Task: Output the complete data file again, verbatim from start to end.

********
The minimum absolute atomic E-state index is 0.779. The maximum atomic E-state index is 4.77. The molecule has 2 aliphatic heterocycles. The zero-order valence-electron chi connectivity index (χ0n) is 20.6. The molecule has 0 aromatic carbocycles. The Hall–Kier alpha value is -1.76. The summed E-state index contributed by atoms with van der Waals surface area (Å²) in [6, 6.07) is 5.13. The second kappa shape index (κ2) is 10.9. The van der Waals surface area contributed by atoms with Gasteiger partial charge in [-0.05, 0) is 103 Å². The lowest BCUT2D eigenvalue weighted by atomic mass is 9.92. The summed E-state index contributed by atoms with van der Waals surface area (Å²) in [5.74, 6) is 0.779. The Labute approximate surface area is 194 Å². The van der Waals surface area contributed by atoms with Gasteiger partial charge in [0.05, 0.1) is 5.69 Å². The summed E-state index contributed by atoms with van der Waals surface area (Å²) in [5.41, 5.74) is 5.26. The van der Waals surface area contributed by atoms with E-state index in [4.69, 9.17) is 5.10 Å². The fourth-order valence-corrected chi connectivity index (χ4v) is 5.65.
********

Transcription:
The minimum absolute atomic E-state index is 0.779. The maximum atomic E-state index is 4.77. The molecule has 2 aliphatic heterocycles. The zero-order valence-electron chi connectivity index (χ0n) is 20.6. The molecule has 0 aromatic carbocycles. The Hall–Kier alpha value is -1.76. The summed E-state index contributed by atoms with van der Waals surface area (Å²) in [6, 6.07) is 5.13. The second kappa shape index (κ2) is 10.9. The van der Waals surface area contributed by atoms with Gasteiger partial charge in [-0.05, 0) is 103 Å². The lowest BCUT2D eigenvalue weighted by atomic mass is 9.92. The summed E-state index contributed by atoms with van der Waals surface area (Å²) in [5.74, 6) is 0.779. The Labute approximate surface area is 194 Å². The van der Waals surface area contributed by atoms with Gasteiger partial charge in [0.05, 0.1) is 5.69 Å². The summed E-state index contributed by atoms with van der Waals surface area (Å²) in [5.41, 5.74) is 5.26. The van der Waals surface area contributed by atoms with E-state index in [4.69, 9.17) is 5.10 Å². The fourth-order valence-corrected chi connectivity index (χ4v) is 5.65.